June 23, 2024

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“Recycling” plastic is a meaningless move

“Recycling” plastic is a meaningless move

It's time to stop “recycling” plastic. Plastic as a material is non-recyclable and the best thing we can do to celebrate Earth Day this year is to acknowledge this fact.

As author Eve O. wrote: Schaub wrote in a Washington Post article, “I know this seems counterintuitive. We've been told for decades that the solution to the plastic waste crisis is to do more, and recycle better: if only we could do better sorting! I hope we can get there.” Better recycling techniques! If only we washed and dried plastics better All this is just a smoke screen, designed to distract us from the fact that plastic recycling – if by recycling we mean turning a used material into a new material of similar value and function – It's just a legend.

As Schwab adds in her article, “Unlike paper, glass, and metals, plastics are not easily or efficiently transformed into new products. What is brought to us for “recycling” plastic is expensive, energy-intensive, and toxic. In addition, the process requires the addition of a surprising amount of New virgin plastic – about 70% – to hold the newly formed plastic body. As a result, only about 5% of the plastic is “recycled” (or, more accurately, “recycled” into a lower quality product). 68% paper and cardboard recycling.

Considering that we, as a society, have been trying hard to become better at recycling plastic since the 1970s, 5% represents a clear and colossal failure. He tells us that “recycling” plastic is essentially an empty gesture.

Many ecologists will protest this claim. And they can rightly point out that plastics with a resin identification code of 1 or 2 (the number inside the “fishing arrows” triangle on many plastics) have a higher recycling success rate: about 30%. Shouldn't we at least support the recycling of this plastic?

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For a long time I thought so.

But this leads us to another myth: that plastic is harmless to human health. What many people don't know is that plastic is made up of two components: fossil fuels and toxic chemicals. When we say toxic chemicals, we're talking about some pretty nasty stuff: heavy metals, PFAS, flame retardants, and persistent organic pollutants. Tens of thousands of proprietary chemical formulations are involved in the production of plastic, most of which have never been tested for their effects on human health.

As the Washington Post article adds: “This means that even if we could improve plastic recycling, we shouldn't want to. When you grind up, melt, and reshape a bunch of plastic (by adding a lot of new virgin plastic to bind it together… Some), all those thousands of toxic plastic chemicals combine to create a Frankenstein material that has what scientists call “unintentionally added substances in it, which means chemicals that aren't supposed to be there start to appear,” a study concluded A study last year found that recycled plastic contains “an unknown number of chemical compounds in unknown concentrations.”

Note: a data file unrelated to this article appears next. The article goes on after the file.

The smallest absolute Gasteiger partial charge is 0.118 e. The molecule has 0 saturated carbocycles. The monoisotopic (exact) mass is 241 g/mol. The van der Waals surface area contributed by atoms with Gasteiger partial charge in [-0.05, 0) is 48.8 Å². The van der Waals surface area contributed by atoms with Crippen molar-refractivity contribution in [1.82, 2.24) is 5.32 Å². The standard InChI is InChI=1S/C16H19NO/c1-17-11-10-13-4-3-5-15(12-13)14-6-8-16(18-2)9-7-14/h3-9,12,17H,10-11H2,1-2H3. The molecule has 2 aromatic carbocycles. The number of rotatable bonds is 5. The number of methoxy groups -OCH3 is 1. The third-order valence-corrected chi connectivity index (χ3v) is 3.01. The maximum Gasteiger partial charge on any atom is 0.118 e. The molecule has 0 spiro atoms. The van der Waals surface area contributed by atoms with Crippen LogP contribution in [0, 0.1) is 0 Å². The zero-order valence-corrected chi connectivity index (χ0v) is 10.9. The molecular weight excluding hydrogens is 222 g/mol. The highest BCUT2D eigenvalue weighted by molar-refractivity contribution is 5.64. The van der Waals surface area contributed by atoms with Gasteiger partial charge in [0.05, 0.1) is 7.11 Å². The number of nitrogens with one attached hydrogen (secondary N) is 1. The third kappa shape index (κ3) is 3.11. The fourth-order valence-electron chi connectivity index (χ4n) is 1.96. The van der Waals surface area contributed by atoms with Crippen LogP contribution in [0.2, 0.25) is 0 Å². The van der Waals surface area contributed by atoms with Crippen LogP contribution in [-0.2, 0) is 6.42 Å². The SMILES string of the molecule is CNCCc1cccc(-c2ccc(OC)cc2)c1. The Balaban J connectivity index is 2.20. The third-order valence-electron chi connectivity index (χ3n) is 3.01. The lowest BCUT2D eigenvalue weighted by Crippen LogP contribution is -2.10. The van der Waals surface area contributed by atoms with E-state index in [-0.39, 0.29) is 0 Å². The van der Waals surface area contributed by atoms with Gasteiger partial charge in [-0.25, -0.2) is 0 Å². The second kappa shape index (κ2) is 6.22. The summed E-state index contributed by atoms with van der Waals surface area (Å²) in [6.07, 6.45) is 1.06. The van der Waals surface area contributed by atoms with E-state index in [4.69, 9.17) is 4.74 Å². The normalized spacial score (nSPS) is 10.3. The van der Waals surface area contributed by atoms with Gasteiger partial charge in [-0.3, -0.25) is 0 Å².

Results; You don't want your food to be wrapped in mysterious recycled plastic. But what if we only used recycled plastic for non-edible items like picnic benches? Next, we have another very troubling aspect of plastic to deal with: microplastics. We've been hearing more and more about it lately, because scientists are finding it everywhere they look – in the environment and in the human body.

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The chemical composition of all plastic – no matter what type – is a synthetic polymer that never decomposes or disappears. Instead, it breaks down into smaller and smaller pieces until it turns into microplastics or even nanoplastics. These tiny particles are still plastic, still toxic, but now they are so small that we eat and breathe them all the time. Microplastic particles have been detected in human lungs, bloodstream and breast milk, as well as in the placentas of unborn babies. Scientists have found microplastic particles in semen, testicles and the brain.

The effect of all this plastic on our bodies is still being discovered, but we know it's substantial. A recent study concluded that the burden of disease resulting from exposure to plastic includes premature birth, obesity, heart disease and cancer, and the cost of health care reached $249 billion in 2018 alone, and the human body has become the garbage can of a culture addicted to plastic.

Trying to recycle plastic makes the microplastics problem worse. A study of just one plastic recycling facility found that it can wash 3 million pounds of microplastics into its wastewater each year — which then ends up settling in our city's water systems or being released into the environment.

As Eve O. Schaub adds in her Washington Post article, “Right now, we all have microplastics passing through our bodies. This is not the fault of insufficient recycling. This is due to too much plastic. So I say: Let's treat plastic like toxic waste and send it where it can't cause harm to people.

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Right now, this place is a dump. “And then we have to start working on the real solution: doing it much less.”